WUIS Takes the Digital Leap

With PTFP Support, public station builds around a WheatNet-IP system
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The author is chief engineer of WUIS(FM).

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PD Sinta Seiber-Lane works in the new Studio A at public radio station WUIS in Springfield, Ill. Photo by Matt Penning WUIS is a Class B FM public radio outlet for Springfield, Ill., and the surrounding area. The studios are on the campus of the University of Illinois at Springfield. Situated in the state capital, the facility also operates the Illinois Public Radio Network, serving Illinois public radio stations.

In 2006 General Manager Bill Wheelhouse had plans to move WUIS forward in all areas, including the technical setup. The CE position was open; I applied and was hired in April of that year. I’d known Bill for 10 years and knew we would have a good working relationship.

The genesis for the project was the questionable condition of the facility. When I arrived I was asked to make an evaluation of the studios and transmitter sites. The station was to receive equipment to install HD Radio at this same time.

The staff was top-notch; the facility was not. The complement of equipment was fine, but the wiring resembled spaghetti. The existing mixing consoles were 10 years old.

If we were going to rebuild from scratch, my preference was to install a digital routing system if possible.

About a year later the National Telecommunications and Information Agency’s Public Telecommunications Facilities Program (PTFP) had grant money available for public radio stations to upgrade. We made our case with PTFP and they awarded a grant to us. It took nearly a year to come up with matching funds.

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Greg Manfroi runs a check during the shakedown of the performance studio. Photo by Matt Penning I was interested in an IP-based system, in part because I had to rebuild studios that were in place, and I would be working alone to save labor cost. Construction time could be shortened by using Cat-6 cable and jumpers with Radio Systems StudioHub adapters. Also, at the time of my arrival, work on a performance studio was starting.

Project scope

The scope of the project included five radio studios, a performance studio and a Technical Operations Center.

At the time of our grant application there were only two IP systems shipping; I choose to go with Wheatstone and its WheatNet system. Everything but the circuit boards are manufactured in their factory. The power supplies are overdesigned rather than acquired from an outside source for reliability.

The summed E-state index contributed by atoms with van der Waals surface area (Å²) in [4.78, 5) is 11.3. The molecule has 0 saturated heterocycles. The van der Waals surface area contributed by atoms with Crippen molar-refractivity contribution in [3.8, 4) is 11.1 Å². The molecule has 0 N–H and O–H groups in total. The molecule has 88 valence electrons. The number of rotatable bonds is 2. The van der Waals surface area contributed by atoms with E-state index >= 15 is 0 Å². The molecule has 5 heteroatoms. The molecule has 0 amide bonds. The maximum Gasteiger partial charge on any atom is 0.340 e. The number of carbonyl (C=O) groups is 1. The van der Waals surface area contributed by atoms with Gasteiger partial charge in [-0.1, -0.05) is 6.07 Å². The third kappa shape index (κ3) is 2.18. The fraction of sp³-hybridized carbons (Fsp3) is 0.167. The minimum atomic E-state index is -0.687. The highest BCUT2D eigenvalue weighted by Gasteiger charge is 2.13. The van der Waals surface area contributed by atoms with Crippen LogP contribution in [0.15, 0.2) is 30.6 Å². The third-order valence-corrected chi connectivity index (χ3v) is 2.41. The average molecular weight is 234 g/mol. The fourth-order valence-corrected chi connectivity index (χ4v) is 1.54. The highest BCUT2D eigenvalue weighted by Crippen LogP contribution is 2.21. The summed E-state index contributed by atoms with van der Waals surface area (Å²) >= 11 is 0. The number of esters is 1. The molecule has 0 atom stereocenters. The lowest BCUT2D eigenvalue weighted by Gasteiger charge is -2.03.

WheatNet-IP Audio consists of five hardware Blades; four handle I/O in various configurations and one is a digital mix engine. Blades are linkable units that talk to each other via Cat-5E/6 over Gigabit/1000Base-T protocol using Layer 2 or 3 Ethernet switches. I liked that each Blade contains the configuration of the entire system, for built-in redundant backup.

The WheatNet IP Navigator GUI is where users set up the Blades, AoIP drivers, system sample rate and NTP time source. The application installs on a computer that is plugged into the switch. This is also where sources and destinations for routing are created. The GUI setup includes logic I/O, the virtual utility mixers, silence sense and salvos. The GUI is intuitive. Configuration changes automatically are backed up on every Blade.

Wheatstone had recommended HP ProCurve or Cisco switches. I chose to use Cisco switches because the university receives favorable pricing on those products.

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The Technical Operations Center, before and after. ‘After’ photo by Matt Penning I needed a cable management system on a beer budget. I fabricated cable hangers from angle iron and garage hooks. I bolted each hanger to the steel truss members that support the building roof. I wanted to ensure none of the gigabit cables made any sharp bends that might cause performance loss. I used the EZ-RJ45 system of connectors and tool to terminate each Cat-6 home run.

I wanted to replace our old Electro-Voice RE20 microphones. They had aged to the point where each one had a different sound. I have a preference for condenser microphones but our old studios were not soundproof, and there were no funds to correct this.

Condensers would have picked up noise external to the studios. I e-mailed Heil Sound and inquired about the PR series of microphones they produce. In a few minutes Bob Heil himself called me and offered to send me a PR 30 and PR 40 microphone to try out. The PR 40 had good side and rear rejection that would be essential in our less-than-ideal rooms.

My plan was to make the performance studio control room a radio studio as well. This would allow me to get a tech core setup and one studio to go on-air with while I gutted the old studios.